How did your partner choose you?
How did your partner identify you as a push-over on Day 1? How could he know, right from the get-go, that you were worth the trouble of pursuing – inasmuch as he ever did pursue you? What was it that attracted him to you? Did you reveal too much, too soon, to your ex?
We might like to think that our emotionally abusive partner was attracted by our sparkling personality, our sweet nature, our looks, and what an all-round lovely person we were. But the reality is different. That’s not how it works. There may be every reason to suppose that we were, and are, all of these things – after all, why the hell should we not be?
Stil,l an abuser sees something very different. He sees a target, someone who might like to believe in herself but she does not. Instead, she needs someone to validate this view of herself so that she can believe it.
An emotional abuser flags up a lack of self-belief as a clear Pushover message. Even an abuser in Temporary-Prince-Charming mode will pick up on the message and start to turn it to his advantage.
Not everyone believes in the power of love
Most of us like to think that the World works the way that we do. We believe in The Power of Love, and we expect our partners to do the same.
Unfortunately, partners from Planet Zog simply do not work the same way that we do. Nor will they go out of their way to tell you that they are aliens. It’s one of those caveat emptor situations – let the buyer beware.
Anyone who has half a brain and is over the age of 17, probably would not buy a second hand car blind. Chances are, you are “buying” a second hand man, who already has some relationship mileage on the clock. The same principle applies to both scenarios.
Is that calculating? Hardly. It is actually called “protecting your own best interest”. (Admittedly, that is not something emotionally abused women show any talent for.)
Mr Second Hand Man, on the other hand, has carefully evaluated the messages you send out, so as to calculate exactly what you are worth to him. Let’s look at how he does it.
He starts the ball rolling, as it were, by setting out a number of small hoops for a prospective “partner” to jump through. The first sign she gives is when she – dutifully – prepares to start jumping – when a “Say WHAT!!!” would be a better response.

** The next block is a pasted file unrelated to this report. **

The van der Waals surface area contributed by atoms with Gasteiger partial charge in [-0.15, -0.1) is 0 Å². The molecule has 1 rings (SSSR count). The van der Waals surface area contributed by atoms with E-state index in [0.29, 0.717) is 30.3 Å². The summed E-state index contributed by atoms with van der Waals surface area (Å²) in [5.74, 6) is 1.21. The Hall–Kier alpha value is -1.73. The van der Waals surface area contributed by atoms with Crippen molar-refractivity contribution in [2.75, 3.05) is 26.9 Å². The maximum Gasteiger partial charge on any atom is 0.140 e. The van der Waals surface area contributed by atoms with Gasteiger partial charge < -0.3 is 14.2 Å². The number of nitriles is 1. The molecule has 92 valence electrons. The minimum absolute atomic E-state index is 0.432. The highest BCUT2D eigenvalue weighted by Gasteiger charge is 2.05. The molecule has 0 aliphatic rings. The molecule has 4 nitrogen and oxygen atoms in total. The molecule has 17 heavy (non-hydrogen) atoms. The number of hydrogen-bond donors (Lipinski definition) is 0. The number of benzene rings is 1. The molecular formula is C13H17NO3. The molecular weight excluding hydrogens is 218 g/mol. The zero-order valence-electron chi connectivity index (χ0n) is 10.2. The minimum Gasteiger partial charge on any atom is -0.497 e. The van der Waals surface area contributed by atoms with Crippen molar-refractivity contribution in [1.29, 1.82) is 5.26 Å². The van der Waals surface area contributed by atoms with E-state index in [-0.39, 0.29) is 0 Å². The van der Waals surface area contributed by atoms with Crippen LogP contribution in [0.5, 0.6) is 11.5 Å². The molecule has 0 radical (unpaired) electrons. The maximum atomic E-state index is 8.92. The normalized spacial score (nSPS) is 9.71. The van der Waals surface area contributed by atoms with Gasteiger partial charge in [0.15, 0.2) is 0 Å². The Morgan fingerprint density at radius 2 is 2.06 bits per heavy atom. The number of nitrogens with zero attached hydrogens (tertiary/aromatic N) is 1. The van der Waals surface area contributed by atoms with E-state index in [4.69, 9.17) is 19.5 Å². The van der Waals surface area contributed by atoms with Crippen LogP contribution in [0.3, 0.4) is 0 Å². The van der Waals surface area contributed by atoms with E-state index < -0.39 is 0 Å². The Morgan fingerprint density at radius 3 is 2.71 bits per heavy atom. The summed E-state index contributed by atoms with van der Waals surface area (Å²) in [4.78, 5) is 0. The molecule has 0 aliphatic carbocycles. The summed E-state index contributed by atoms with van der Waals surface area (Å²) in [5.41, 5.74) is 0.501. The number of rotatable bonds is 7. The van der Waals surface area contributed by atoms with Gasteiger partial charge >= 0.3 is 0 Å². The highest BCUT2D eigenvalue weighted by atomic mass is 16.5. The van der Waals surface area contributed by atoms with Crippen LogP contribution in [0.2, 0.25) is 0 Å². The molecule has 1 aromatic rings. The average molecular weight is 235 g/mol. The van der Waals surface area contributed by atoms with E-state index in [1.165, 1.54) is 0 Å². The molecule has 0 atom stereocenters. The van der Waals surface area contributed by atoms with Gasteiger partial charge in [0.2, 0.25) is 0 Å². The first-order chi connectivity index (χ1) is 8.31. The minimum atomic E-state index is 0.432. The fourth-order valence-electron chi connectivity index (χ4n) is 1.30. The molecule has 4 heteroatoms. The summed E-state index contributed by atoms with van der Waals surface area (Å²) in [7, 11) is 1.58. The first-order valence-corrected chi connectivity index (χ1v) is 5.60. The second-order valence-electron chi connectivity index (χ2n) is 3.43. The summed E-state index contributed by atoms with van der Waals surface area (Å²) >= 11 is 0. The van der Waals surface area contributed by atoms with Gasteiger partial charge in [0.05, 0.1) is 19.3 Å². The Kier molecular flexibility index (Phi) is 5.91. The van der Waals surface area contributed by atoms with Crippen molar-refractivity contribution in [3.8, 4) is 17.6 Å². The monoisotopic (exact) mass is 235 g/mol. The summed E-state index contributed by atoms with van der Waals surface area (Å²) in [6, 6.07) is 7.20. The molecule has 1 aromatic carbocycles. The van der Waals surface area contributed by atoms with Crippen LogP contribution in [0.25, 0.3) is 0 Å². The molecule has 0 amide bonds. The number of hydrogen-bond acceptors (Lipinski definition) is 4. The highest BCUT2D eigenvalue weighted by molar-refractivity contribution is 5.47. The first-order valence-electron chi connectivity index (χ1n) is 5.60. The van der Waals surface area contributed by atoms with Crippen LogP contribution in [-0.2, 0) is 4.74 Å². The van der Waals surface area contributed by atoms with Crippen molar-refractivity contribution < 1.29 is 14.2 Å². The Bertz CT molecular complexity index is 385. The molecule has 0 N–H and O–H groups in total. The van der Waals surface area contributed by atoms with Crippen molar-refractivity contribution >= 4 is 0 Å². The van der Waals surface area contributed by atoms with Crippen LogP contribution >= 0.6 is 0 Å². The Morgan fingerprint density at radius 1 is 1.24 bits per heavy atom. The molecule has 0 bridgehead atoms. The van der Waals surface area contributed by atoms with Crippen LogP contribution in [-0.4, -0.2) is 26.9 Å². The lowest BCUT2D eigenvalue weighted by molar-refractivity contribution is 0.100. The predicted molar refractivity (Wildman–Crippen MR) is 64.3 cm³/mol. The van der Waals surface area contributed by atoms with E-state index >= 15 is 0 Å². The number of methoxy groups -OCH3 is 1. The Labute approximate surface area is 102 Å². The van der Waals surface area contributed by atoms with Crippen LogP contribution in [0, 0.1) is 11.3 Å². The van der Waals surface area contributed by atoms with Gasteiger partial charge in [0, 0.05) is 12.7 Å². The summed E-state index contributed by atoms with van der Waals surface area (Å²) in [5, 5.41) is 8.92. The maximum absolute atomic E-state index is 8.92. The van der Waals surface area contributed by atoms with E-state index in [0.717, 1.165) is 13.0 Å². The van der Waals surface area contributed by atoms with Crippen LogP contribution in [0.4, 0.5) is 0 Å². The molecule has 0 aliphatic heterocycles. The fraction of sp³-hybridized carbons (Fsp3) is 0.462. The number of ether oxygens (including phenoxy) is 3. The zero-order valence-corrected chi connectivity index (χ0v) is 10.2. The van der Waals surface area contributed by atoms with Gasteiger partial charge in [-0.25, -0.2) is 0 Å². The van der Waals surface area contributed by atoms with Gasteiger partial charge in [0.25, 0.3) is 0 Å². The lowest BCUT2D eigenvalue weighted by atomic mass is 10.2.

The “hoops” an emotional abuser gets you to jump through
Hoop #1 The early small act of compliance.
He pressures you into doing something you don’t really want to do, to please, or appease him. That pressure may be subtle, but it is still pressure. He may persuade you to order something you don’t like in a restaurant, do something that doesn’t sit well with you, or else change a plan purely to suit him. The actual incident may appear insignificant. But don’t be fooled. For an abuser it provides an important learning: he pushed you, and you caved in. That’s a big box ticked for them.
Hoop #2 Overstepping boundaries.
He swiftly establishes himself as the Ultimate Authority in your world. It took my future wasband precisely no time to start pontificating. He had barely told me his surname before he began pointing out what was wrong with various people and scenarios in my life.
My responsibility lay in my compliance. Despite disagreeing with a lot of what he said, I sat there, and listened – instead of saying: “Thank you for talking at me. But no thanks.”
From an emotional abuser’s point of view, no reply is a GOOD message.
Hoop #3 The Trial Intimidation Technique (T.I.T)
Most abusers run the T.I.T reasonably subtly (first time round, at least). They may give you a small shopping list of Things That Meet With Their Displeasure. They may give you a little foretaste of an angry outburst and see what you do with it. They may run a practice sulk. They may take you through a threat, or jealousy, scenario. The T.I.T is all about testing your reaction. Do you frighten easily enough to make you worth their time and trouble?
Hoop #4 Unsolicited (and inappropriate) intimacy.
They will come out with one of those conversational lines that should have you heading for the hills, like: “This is the music I want for the first dance, at my wedding.” (A dubious, and moronic, statement if ever there was one, on several counts.) As a general principle, the more men appear to offer on Day 1 or 2, the less they really intend to put on the table.
And how about this to a woman of middle years: “I’m not sure sex is important in a relationship as you get older. What do you think?”
Hoop #5 Intrusive questions
He asks intrusive questions that presume more confidentiality than your fledgling connection merits. The truth is this is probably the ONLY time in the relationship when he will bother to listen carefully to you, but he’s on a mission to gather compromising information. That information will be used against you – most likely, one day soon. Beware the invitation to overshare.
Hoop #6 His “War Wounds”.
He will tell you his Hard Life Story to gauge your response. He has been hurt before. He expects you to understand, and feel sorry for him. Above all, he expects you to enter into a little pact – whether spoken or unspoken – whereby you would
- NEVER Do That To Him.
- Never be so selfish as to remind him that you have been hurt, too, and your feelings also matter.
If you need to prove what a nice, caring, empathetic person you are, you give him a clear indication of how needy of his good opinion you are – and how much power he can expect to have over you.
Is that the full catalog of the messages that work like catnip to attract emotionally abusive partners to you?
Not at all. But it is enough to be going on with for one week. If this article resonates with you, or you think it might resonate with someone you know, please share on social media.
(Note: This article has been revised and updated since its original publication.)